Prehistoric Children in Barcola

Yesterday the older classes at Barcola’s primary school  started an English exploration into prehistoric life. Our forthcoming English lessons will not be entirely devoted to this project, but there will be time dedicated to it during each of our sessions together.

We started of the project with Life began in the sea, which we read, digested and answered questions on.  The children really enjoyed this animation which shows trilobites in motion.

Barcola Conversation Club: Food Glorious Food

Hooray, our adult groups have begun, and the first topic for the Barcola conversation club to digest was ‘Food’. 🙂

We commenced with me giving a quick presentation of the subject, and here is the completely unedited start of my intro:

And then, thankfully, things got a lot better. We formed groups and begun chatting with the aid of our first prompt sheet. The conversations started out in a halting fashion, but soon began to flow.  At around the middle of our session we changed groups and continued the conversations with our second prompt sheet.

During the entire session I milled around the tables, jumping in and out of conversations, answering questions thrown at me, and generally behaving like a half mad language tutor.

Well done everybody, and be rest assured that our club will rise to even greater heights. 🙂

Prehistoric Fiction: Tiny-rannosaurus

Our after school English club at Barcola started marvellously yesterday.  The fourth and fifth classes began their ‘Curiosity English’ course with a reading of ‘Tiny-rannosaurs’ by Nick Ward.

It was a great a read and the kids really enjoyed it. While reading the book on the interactive board, we used adhesive word labels to identify certain characters and features.

We then started exploring the story and its words a little deeper with the aid  of a few book inspired worksheets that I had created for the occasion.  We finished off our time with the children working in teams to spell Tiny-rannosaurus words with letter tiles.

There will be more Tiny-rannosaurus exploration next week, as well as starting a project looking at real prehistoric life.

Where the wild things are – Day 2

 The second day has finished and it was a hot one. We started the day with our conversation circle and we concentrated on two questions:

  • What did you have for breakfast?
  • How are you?

We spent our circle time solely on these two because the children were slightly muddled between ‘How are you?‘ and ‘How old are you?‘. To help them overcome this we wrote ‘How are you?’ in large chalk letters on the playground floor. We’ll revisit the  question tomorrow and see how they do. 🙂

Inside the classroom their English work concentrated on one of the book’s the first scenes; Max’s bedroom. We looked at the picture then created a mind map about the things we often find in children’s bedrooms.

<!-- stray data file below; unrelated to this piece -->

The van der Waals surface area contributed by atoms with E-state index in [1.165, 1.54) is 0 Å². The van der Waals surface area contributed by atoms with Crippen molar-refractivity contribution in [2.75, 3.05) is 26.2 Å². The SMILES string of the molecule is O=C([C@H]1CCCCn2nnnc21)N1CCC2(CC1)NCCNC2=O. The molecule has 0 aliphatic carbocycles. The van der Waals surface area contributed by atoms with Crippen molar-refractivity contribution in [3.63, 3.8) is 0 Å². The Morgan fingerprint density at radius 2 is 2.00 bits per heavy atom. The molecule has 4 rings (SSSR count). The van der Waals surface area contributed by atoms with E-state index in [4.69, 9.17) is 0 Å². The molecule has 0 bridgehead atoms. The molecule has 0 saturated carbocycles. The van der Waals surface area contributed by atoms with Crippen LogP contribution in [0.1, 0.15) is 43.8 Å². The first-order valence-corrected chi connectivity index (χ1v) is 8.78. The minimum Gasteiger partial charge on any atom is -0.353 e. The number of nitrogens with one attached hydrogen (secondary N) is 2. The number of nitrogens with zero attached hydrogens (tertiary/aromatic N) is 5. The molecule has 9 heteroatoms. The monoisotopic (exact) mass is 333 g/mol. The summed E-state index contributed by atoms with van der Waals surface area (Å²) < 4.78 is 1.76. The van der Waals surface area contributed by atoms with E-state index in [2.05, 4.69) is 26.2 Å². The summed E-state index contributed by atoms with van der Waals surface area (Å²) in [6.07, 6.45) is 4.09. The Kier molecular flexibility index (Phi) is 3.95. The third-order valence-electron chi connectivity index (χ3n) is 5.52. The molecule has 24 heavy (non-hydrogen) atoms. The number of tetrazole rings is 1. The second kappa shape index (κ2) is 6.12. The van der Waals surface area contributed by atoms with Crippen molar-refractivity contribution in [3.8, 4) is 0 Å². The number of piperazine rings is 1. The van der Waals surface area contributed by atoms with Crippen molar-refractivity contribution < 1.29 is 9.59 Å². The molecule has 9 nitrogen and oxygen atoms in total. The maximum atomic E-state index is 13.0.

Next, the children worked with Dajana, they drew forests and created forest crowns, it was great to see them delving into their imaginary kingdoms.

We continued the forest theme and I read a short text concerning what Max may have seen in his own make-believe forest kingdom. I pointed out the tall trees, the long grass and brightly coloured flowers, the mud and river, and Max’s discovery of a wild pig in a deep dark cave. We went on to learn the names of  some common forest animals and we ended the forest unit with a forest themed crossword and  word search.

Dajana then showed the children how to make paper claws. The children made their own, and were soon roaring and clawing like wild animals.

We moved on to learn a new song; Row, row, row, your boat. The children were enthusiastic to transfer it into a Nintendo Wii karaoke battle, so we moved to the projector room. The group naturally formed itself into two wild teams; the boys versus the girls. The battle began. They sang their new song, as well as returning to ‘The Alphabet Song‘, which is always a firm favourite.  It was a gruelling battle, but in the end the victory was given to the girls.

We ended the morning back outside with ‘What’s the time, Mr Wolf?’

Another great day was brought to a close.

Present Continuous 1

Make positive present continuous sentences.

1. Ann / read / the newspaper at the moment.

2. The baby / cry / again.

3. You / look / very nice today.

4. Chris and Helen / spend / a week in France.

5. I / study / a lot of English this year.

Make negative present continuous sentences

1. Nancy / not / work / today.

2. I / not / watch / television.

3. George and Amanda / not / drive / to work this week.

4. We / not / play / tennis.

5. They / not / talk / to each other.


Alfred Tennyson – The Lady of Shalott

The 25 Most Common Verbs in English

The list below of the twenty-five most common verbs in English is not definitive, but it may be of use to English language learners. It was compiled through a study undertaken by Oxford Online.

  1.  be
  2. have
  3. do
  4. say
  5. get
  6. make
  7. go
  8. know
  9. take
  10. see
  11. come
  12. think
  13. look
  14. want
  15. give
  16. use
  17. find
  18. tell
  19. ask
  20. work
  21. seem
  22. feel
  23. try
  24. leave
  25. call

So, if you don’t know how to effortlessly use any of the above,  it is time to reopen your books. 🙂